Prof. Paul Eidelberg
Defense Minister Ehud Barack is quoted as having told students: “One of the foundations of a democratic state is a monopoly on the use of force on the one hand; on the other is the state's authority over the citizens.”
This definition of a democratic state is perfectly consistent with the definition of a fascist state.
That Barack went on to say: “The citizens express their stances through political activity and the ballot box” does not nullify his fascist orientation because there are many fascist states that have ballot boxes—such as Egypt, Iran, and Russia.
Moreover, the fact that Members of the Knesset in Israel are not individually accountable to the voters on constituency election indicates that Israel, in a most decisive respect, is semi-fascist.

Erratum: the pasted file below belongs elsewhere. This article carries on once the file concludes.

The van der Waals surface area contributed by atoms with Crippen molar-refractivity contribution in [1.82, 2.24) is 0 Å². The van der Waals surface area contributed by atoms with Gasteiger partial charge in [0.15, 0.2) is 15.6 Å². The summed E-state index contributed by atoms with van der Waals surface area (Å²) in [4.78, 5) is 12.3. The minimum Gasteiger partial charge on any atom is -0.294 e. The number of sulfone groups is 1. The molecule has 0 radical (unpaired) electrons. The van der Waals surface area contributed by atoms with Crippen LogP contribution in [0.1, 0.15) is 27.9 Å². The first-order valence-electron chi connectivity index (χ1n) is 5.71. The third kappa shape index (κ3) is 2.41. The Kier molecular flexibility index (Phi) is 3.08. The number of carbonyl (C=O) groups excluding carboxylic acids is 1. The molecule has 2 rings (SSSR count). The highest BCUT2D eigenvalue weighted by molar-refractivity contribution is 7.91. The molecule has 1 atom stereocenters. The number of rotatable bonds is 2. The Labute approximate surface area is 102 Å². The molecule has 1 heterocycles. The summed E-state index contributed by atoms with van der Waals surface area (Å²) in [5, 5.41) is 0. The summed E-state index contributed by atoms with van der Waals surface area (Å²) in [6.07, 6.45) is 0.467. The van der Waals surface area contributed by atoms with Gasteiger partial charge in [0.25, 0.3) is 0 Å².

Thus, in Israel’s January 2003 election, at least 70 percent of the voters cast ballots against Labor’s policy of “unilateral disengagement,” a policy also opposed by the Likud party. Yet that became the policy of the Likud government.
By the way, Barack’s definition of a democratic state precludes civil disobedience, such as that of Martin Luther King.
For a comprehensive assessment of the flaws in Israel’s political system, see my book The Myth of Israeli Democracy: Toward a Truly Jewish Israel (Davidson Press, 2006). This book discusses different types of democracy and prescribes the basic institution of a Jewish democracy. In a more recent book, Toward a Renaissance of Israel: The Political Theology of Rabbi Eliyahu Benamozegh (Lightcatcher Books, 2008), I show that the Torah system of government, properly understood, is far more democratic than Israel’s present system of government, and infinitely more just and rational.